Ives’s music was, of course, practically unknown during his lifetime, but he was hardly singular. Twentieth-century American composers like John Alden Carpenter, Charles Griffes, Walter Piston, Howard Hanson, Roy Harris, Aaron Copland, Samuel Barber, David Diamond—all of them are, in one way or another, Romantic in their fundamental approach to composition.

Of course, few if any of these composers would have admitted to being Romantics. The very word has become debased and cheapened, suggesting syrupy strings, bombastic brasses, and pretty piano-playing. No hardheaded modern composer would think of allowing the insult of being branded “Romantic” to go unchallenged.

But the critical obfuscations on this subject have filled it with turmoil. There is no longer even any clear consensus on who was or wasn’t a Romantic. Beethoven, to the 19th century the Father of Romanticism, is now often cleared of this charge by musicians and critics, who insist that he was really classical. But if Beethoven was no Romantic, then what about Schubert, Mendelssohn, and Brahms, whose music is just as much, if not more, classical? What about Wagner, whose harmonic innovations actually mark him as the first modern composer? What about the hyper-Romantic Berlioz, who didn’t like the term and avoided it?

It is always possible to redistribute labels and rearrange periods, but Romanticism is neither a musical style nor a set of slogans, but a musical philosophy, a way of artistic life. It involves a conception of music that takes full cognizance of its philosophical, ethical, psychological, and political implications. It is music specifically created to transcend the classical concept of music as mere sounds, even if greatly enjoyable and pleasurable ones. As J.W.N. Sullivan says in his book Beethoven: His Spiritual Development, the composer “was altogether too much convinced of the overwhelming importance of good and evil to take up an ‘art for art’s sake’ attitude,” and the same applies, to one degree or another, to every important Romantic composer, each of whom took Beethoven as his chief point of reference. In truth, with his conception of music as a moral enterprise, Beethoven invented Romanticism in music, and it is as futile to try to divorce him from it as it is to try to divorce Einstein from the Theory of Relativity.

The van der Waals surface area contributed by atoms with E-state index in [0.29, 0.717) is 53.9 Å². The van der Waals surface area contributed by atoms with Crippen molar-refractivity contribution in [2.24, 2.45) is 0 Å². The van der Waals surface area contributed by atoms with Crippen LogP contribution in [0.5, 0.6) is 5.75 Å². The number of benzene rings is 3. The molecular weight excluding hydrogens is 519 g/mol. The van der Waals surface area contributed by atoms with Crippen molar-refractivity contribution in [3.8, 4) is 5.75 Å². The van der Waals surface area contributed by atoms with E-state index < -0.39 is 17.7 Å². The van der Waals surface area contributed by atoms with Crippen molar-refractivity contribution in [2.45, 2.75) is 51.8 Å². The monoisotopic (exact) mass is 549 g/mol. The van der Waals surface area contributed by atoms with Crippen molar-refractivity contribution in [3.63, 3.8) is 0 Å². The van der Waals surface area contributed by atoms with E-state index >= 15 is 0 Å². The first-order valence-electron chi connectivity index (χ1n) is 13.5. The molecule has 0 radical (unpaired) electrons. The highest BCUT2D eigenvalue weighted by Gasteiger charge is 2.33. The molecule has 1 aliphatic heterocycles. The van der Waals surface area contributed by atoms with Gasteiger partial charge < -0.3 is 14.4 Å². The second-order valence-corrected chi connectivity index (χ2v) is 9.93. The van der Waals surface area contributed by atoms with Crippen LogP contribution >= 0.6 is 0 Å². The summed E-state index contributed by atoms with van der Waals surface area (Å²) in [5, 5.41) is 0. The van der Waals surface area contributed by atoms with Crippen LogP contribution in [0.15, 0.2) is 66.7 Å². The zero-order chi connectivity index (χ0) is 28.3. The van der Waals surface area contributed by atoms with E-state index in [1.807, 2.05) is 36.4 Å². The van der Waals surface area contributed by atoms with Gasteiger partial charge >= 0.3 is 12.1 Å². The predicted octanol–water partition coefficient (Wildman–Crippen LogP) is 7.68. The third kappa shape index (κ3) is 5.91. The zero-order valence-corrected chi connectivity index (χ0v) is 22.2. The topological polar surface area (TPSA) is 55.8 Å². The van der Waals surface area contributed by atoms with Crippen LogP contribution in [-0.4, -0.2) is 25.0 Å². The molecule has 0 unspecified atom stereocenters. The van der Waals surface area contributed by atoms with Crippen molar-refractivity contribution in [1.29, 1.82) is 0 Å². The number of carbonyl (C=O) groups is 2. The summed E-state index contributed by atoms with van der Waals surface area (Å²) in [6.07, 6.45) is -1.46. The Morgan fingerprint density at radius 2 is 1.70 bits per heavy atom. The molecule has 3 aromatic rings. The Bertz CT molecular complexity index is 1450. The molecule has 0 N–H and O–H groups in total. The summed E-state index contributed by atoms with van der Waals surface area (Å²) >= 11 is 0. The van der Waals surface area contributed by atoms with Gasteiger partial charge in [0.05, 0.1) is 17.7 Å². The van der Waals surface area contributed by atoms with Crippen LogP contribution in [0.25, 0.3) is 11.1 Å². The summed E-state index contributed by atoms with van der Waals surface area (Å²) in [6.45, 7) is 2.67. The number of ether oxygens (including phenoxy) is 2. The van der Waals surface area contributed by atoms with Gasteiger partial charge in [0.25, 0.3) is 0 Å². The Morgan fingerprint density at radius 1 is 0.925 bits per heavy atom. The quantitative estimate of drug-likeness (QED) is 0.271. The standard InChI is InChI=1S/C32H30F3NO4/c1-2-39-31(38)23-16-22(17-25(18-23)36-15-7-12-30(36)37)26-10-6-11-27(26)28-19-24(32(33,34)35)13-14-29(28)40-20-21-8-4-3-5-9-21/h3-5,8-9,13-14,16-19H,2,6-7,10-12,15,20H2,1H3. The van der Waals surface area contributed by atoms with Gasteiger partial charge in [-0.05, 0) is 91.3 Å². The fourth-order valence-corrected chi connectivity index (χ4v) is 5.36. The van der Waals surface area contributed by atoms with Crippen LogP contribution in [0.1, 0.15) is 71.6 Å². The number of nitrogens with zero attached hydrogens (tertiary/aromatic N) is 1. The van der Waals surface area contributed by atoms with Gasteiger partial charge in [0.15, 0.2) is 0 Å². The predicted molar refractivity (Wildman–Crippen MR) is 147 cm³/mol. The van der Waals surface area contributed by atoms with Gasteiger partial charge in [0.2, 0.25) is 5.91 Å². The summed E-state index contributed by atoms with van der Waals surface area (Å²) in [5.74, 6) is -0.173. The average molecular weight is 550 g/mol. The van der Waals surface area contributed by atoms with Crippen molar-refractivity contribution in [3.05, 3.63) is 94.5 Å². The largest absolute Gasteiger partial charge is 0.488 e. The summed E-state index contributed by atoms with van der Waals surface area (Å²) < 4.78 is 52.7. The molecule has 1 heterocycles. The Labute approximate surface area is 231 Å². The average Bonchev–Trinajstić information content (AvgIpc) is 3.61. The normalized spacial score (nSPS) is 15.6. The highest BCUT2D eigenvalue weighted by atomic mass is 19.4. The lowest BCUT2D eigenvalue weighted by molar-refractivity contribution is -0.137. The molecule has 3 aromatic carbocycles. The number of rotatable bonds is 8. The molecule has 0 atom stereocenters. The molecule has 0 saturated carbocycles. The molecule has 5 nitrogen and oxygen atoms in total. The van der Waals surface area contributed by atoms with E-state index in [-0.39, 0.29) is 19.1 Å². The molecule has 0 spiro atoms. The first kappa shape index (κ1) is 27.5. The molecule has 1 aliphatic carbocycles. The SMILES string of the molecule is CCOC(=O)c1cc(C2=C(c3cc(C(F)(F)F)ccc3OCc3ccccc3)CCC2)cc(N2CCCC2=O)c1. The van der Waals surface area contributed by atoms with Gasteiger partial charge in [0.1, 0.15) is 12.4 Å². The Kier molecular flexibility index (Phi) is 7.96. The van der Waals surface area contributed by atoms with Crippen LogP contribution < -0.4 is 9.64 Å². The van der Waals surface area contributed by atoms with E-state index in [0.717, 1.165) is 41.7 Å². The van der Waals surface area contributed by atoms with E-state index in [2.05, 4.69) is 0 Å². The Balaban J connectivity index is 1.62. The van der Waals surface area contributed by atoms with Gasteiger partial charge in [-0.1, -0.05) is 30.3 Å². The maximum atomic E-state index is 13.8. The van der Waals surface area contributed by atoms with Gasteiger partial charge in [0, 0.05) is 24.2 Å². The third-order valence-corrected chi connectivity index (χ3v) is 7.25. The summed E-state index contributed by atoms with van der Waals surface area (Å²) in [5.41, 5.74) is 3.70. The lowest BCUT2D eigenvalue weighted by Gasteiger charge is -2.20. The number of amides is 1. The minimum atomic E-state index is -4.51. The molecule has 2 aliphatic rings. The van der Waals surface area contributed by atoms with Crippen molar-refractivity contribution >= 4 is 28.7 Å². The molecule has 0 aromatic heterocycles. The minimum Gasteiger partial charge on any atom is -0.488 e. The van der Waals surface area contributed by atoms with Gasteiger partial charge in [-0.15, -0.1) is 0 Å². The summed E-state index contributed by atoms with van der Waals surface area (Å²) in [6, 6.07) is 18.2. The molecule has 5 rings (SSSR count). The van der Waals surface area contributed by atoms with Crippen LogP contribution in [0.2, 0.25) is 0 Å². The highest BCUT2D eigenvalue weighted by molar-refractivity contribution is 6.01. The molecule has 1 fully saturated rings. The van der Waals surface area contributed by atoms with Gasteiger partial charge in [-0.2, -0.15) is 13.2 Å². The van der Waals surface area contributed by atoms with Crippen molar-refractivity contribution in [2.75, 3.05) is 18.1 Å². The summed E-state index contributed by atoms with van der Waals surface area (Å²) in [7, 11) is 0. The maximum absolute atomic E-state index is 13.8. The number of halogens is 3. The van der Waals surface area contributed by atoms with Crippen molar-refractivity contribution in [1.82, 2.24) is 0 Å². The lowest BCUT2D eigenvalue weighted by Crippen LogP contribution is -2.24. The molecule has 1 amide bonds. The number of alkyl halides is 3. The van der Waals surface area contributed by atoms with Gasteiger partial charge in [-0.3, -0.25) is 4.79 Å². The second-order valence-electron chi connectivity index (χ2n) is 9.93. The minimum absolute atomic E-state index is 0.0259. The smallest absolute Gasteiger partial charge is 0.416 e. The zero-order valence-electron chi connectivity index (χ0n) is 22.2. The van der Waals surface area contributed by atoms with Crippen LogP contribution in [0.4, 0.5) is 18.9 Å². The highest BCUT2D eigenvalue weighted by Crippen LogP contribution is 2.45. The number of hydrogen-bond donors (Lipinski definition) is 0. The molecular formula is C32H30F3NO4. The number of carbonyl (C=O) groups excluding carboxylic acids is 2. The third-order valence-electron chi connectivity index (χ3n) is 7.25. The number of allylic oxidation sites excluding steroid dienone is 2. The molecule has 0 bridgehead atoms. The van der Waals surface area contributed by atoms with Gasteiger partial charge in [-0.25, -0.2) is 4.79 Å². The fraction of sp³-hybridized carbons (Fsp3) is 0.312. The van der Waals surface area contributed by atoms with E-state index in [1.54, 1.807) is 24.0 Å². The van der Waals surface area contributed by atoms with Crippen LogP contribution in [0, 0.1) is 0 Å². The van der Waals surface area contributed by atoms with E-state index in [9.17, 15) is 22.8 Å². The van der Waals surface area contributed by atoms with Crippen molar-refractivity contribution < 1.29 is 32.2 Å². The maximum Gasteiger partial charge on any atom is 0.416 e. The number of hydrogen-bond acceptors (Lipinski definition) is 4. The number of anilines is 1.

The moral intentions of Beethoven’s compositions are often specific and concrete. The Eroica symphony gives unqualified support to the morality of heroism; Fidelio affirms the morality of political freedom; the Ninth Symphony, the morality of joy; in the Alissa Solemnis, the morality of belief in God. Obviously, Beethoven’s morality is no traditional morality—it is the morality of liberation, not the morality of suppression. It is this conception of morality which the subsequent Romantics embraced and on which they rang their changes.

The Romantic period was notable for its unprecedented range and variety of styles. How much did Chopin sound like Bruckner, or Brahms like Berlioz, or Schubert like Liszt? Not much. Similarly, modern American composers cannot escape the epithet of “Romantics” on the grounds of stylistic heterogeneity; on the contrary. Romantic music is identifiable by the number of idioms it is capable of supporting. Copland and Harris don’t sound like Schumann or Dvorak because, like all good Romantics, they sound like themselves.

Modern critics to the contrary, Romanhcism goes much deeper than surface mannerisms; it is a matter of essential spirit. Listen to Copland’s Third Symphony, observe its expansive melodies, its epic proportions, its cumulative energy, its power and heroism, its highly nationalistic character, which brings with it so many concrete extramusical associations, so intense a realization of the moral and political greatness of the American experiment—how to describe this, if not as “Romantic”? Or Harris’ Third, with, again, its nationalism and nobility, and also its astonishingly original architecture, its sense of being hewn in a single piece from the composer’s brain?